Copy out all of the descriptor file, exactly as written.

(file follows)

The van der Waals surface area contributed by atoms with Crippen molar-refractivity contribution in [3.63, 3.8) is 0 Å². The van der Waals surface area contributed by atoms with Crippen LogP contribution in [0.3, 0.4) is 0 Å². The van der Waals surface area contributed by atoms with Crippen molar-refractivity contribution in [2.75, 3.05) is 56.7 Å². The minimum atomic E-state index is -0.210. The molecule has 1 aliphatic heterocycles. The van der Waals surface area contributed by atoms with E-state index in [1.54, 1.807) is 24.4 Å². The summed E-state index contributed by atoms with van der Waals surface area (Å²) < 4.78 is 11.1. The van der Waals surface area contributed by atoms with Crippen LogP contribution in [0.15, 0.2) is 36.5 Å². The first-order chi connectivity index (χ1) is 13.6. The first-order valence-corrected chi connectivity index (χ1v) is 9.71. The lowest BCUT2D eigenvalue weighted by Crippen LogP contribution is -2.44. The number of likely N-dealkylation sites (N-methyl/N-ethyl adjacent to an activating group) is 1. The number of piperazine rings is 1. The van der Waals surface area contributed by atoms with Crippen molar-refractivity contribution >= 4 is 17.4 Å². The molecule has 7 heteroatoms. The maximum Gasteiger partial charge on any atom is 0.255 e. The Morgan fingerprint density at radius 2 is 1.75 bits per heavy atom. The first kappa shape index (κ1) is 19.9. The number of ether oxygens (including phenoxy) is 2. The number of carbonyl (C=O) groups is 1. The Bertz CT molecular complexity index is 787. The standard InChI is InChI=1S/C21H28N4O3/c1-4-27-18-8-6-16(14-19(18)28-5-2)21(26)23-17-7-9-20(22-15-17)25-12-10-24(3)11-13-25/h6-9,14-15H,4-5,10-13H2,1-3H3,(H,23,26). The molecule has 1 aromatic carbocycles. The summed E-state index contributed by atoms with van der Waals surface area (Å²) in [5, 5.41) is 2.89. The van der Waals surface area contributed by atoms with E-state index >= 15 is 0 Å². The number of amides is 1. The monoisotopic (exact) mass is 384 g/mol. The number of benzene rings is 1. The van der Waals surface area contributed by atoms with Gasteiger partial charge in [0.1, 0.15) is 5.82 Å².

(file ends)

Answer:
The van der Waals surface area contributed by atoms with Crippen molar-refractivity contribution in [3.63, 3.8) is 0 Å². The van der Waals surface area contributed by atoms with Crippen LogP contribution in [0.3, 0.4) is 0 Å². The van der Waals surface area contributed by atoms with Crippen molar-refractivity contribution in [2.75, 3.05) is 56.7 Å². The minimum atomic E-state index is -0.210. The molecule has 1 aliphatic heterocycles. The van der Waals surface area contributed by atoms with E-state index in [1.54, 1.807) is 24.4 Å². The summed E-state index contributed by atoms with van der Waals surface area (Å²) < 4.78 is 11.1. The van der Waals surface area contributed by atoms with Crippen LogP contribution in [0.15, 0.2) is 36.5 Å². The first-order chi connectivity index (χ1) is 13.6. The first-order valence-corrected chi connectivity index (χ1v) is 9.71. The lowest BCUT2D eigenvalue weighted by Crippen LogP contribution is -2.44. The number of likely N-dealkylation sites (N-methyl/N-ethyl adjacent to an activating group) is 1. The number of piperazine rings is 1. The van der Waals surface area contributed by atoms with Crippen molar-refractivity contribution >= 4 is 17.4 Å². The molecule has 7 heteroatoms. The maximum Gasteiger partial charge on any atom is 0.255 e. The Morgan fingerprint density at radius 2 is 1.75 bits per heavy atom. The first kappa shape index (κ1) is 19.9. The number of ether oxygens (including phenoxy) is 2. The number of carbonyl (C=O) groups is 1. The Bertz CT molecular complexity index is 787. The standard InChI is InChI=1S/C21H28N4O3/c1-4-27-18-8-6-16(14-19(18)28-5-2)21(26)23-17-7-9-20(22-15-17)25-12-10-24(3)11-13-25/h6-9,14-15H,4-5,10-13H2,1-3H3,(H,23,26). The molecule has 1 aromatic carbocycles. The summed E-state index contributed by atoms with van der Waals surface area (Å²) in [5, 5.41) is 2.89. The van der Waals surface area contributed by atoms with E-state index >= 15 is 0 Å². The number of amides is 1. The monoisotopic (exact) mass is 384 g/mol. The number of benzene rings is 1. The van der Waals surface area contributed by atoms with Gasteiger partial charge in [0.1, 0.15) is 5.82 Å².